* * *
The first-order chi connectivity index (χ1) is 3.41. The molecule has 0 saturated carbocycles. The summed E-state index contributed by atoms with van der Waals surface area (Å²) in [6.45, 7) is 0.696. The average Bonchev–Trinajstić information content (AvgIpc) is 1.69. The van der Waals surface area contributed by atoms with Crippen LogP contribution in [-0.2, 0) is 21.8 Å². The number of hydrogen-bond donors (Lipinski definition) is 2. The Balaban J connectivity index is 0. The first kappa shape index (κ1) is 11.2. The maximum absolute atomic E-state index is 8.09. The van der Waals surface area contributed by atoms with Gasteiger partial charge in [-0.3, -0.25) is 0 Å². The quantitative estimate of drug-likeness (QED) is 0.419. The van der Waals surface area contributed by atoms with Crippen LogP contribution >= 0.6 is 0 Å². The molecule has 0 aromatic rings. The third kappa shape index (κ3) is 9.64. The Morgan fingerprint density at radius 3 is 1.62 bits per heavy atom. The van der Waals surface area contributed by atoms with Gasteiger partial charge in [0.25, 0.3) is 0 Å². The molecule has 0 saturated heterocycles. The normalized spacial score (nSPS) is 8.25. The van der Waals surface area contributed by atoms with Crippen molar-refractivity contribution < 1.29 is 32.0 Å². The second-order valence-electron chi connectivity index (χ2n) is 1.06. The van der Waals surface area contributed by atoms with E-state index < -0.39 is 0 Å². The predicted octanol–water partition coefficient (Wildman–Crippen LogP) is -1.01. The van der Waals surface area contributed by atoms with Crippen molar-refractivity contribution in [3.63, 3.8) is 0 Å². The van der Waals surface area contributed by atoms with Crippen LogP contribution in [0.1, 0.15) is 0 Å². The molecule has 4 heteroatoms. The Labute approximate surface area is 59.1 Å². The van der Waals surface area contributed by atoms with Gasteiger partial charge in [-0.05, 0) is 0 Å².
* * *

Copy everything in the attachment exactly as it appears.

The first-order chi connectivity index (χ1) is 3.41. The molecule has 0 saturated carbocycles. The summed E-state index contributed by atoms with van der Waals surface area (Å²) in [6.45, 7) is 0.696. The average Bonchev–Trinajstić information content (AvgIpc) is 1.69. The van der Waals surface area contributed by atoms with Crippen LogP contribution in [-0.2, 0) is 21.8 Å². The number of hydrogen-bond donors (Lipinski definition) is 2. The Balaban J connectivity index is 0. The first kappa shape index (κ1) is 11.2. The maximum absolute atomic E-state index is 8.09. The van der Waals surface area contributed by atoms with Gasteiger partial charge in [-0.3, -0.25) is 0 Å². The quantitative estimate of drug-likeness (QED) is 0.419. The van der Waals surface area contributed by atoms with Crippen LogP contribution >= 0.6 is 0 Å². The molecule has 0 aromatic rings. The third kappa shape index (κ3) is 9.64. The Morgan fingerprint density at radius 3 is 1.62 bits per heavy atom. The van der Waals surface area contributed by atoms with Gasteiger partial charge in [0.25, 0.3) is 0 Å². The molecule has 0 saturated heterocycles. The normalized spacial score (nSPS) is 8.25. The van der Waals surface area contributed by atoms with Crippen molar-refractivity contribution < 1.29 is 32.0 Å². The second-order valence-electron chi connectivity index (χ2n) is 1.06. The van der Waals surface area contributed by atoms with E-state index < -0.39 is 0 Å². The predicted octanol–water partition coefficient (Wildman–Crippen LogP) is -1.01. The van der Waals surface area contributed by atoms with Crippen molar-refractivity contribution in [3.63, 3.8) is 0 Å². The van der Waals surface area contributed by atoms with Crippen LogP contribution in [0.1, 0.15) is 0 Å². The molecule has 4 heteroatoms. The Labute approximate surface area is 59.1 Å². The van der Waals surface area contributed by atoms with Gasteiger partial charge in [-0.05, 0) is 0 Å².